Home > Uncategorized > Hard and soft science — a flawed dichotomy

Hard and soft science — a flawed dichotomy

from Lars Syll

The distinctions between hard and soft sciences are part of our culture … But the important distinction is really not between the hard and the soft sciences. Rather, it is between the hard and the easy sciences. Easy-to-do science is what those in physics, chemistry, geology, and some other fields do. Hard-to-do science is what the social scientists do and, in particular, it is what we educational researchers do. In my estimation, we have the hardest-to-do science of them all! We do our science under conditions that physical scientists find intolerable. We face particular problems and must deal with local conditions that limit generalizations and theory building-problems that are different from those faced by the easier-to-do sciences …

Context-MAtters_Blog_Chip_180321_093400Huge context effects cause scientists great trouble in trying to understand school life … A science that must always be sure the myriad particulars are well understood is harder to build than a science that can focus on the regularities of nature across contexts …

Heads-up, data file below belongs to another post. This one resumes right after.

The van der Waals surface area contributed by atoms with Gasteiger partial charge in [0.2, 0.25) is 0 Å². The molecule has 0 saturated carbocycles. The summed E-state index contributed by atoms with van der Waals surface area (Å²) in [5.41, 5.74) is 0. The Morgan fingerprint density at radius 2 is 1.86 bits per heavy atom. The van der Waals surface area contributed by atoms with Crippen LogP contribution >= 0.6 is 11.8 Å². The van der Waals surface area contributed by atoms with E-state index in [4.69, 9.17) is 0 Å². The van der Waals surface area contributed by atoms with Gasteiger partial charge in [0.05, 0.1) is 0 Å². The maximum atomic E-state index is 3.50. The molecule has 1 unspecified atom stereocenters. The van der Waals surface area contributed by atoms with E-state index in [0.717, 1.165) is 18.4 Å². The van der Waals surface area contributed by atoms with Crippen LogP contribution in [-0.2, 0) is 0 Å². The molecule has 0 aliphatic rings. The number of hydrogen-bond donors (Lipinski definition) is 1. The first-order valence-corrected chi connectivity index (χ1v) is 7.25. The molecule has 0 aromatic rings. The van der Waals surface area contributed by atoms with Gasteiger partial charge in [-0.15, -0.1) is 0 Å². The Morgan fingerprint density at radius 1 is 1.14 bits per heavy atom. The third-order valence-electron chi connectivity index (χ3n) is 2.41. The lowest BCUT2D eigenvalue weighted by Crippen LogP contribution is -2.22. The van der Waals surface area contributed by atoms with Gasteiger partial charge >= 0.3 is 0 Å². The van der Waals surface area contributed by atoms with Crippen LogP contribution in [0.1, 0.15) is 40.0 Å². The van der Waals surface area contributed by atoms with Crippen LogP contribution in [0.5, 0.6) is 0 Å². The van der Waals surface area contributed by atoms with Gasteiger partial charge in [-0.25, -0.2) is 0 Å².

Doing science and implementing scientific findings are so difficult in education because humans in schools are embedded in complex and changing networks of social interaction. The participants in those networks have variable power to affect each other from day to day, and the ordinary events of life (a sick child, a messy divorce, a passionate love affair, migraine headaches, hot flashes, a birthday party, alcohol abuse, a new principal, a new child in the classroom, rain that keeps the children from a recess outside the school building) all affect doing science in school settings by limiting the generalizability of educational research findings. Compared to designing bridges and circuits or splitting either atoms or genes, the science to help change schools and classrooms is harder to do because context cannot be controlled.

David Berliner

Amen!

When applying deductivist thinking to economics, mainstream economists set up their easy-to-do  ‘as if’ models based on a set of tight axiomatic assumptions from which consistent and precise inferences are made. The beauty of this procedure is, of course, that if the axiomatic premises are true, the conclusions necessarily follow. The snag is that if the models are to be real-world relevant, we also have to argue that their precision and rigour still holds when they are applied to real-world situations. They often do not, and one of the main reasons for that is that context matters. When addressing real-world systems, the idealizations and abstractions necessary for the deductivist machinery to work simply do not hold.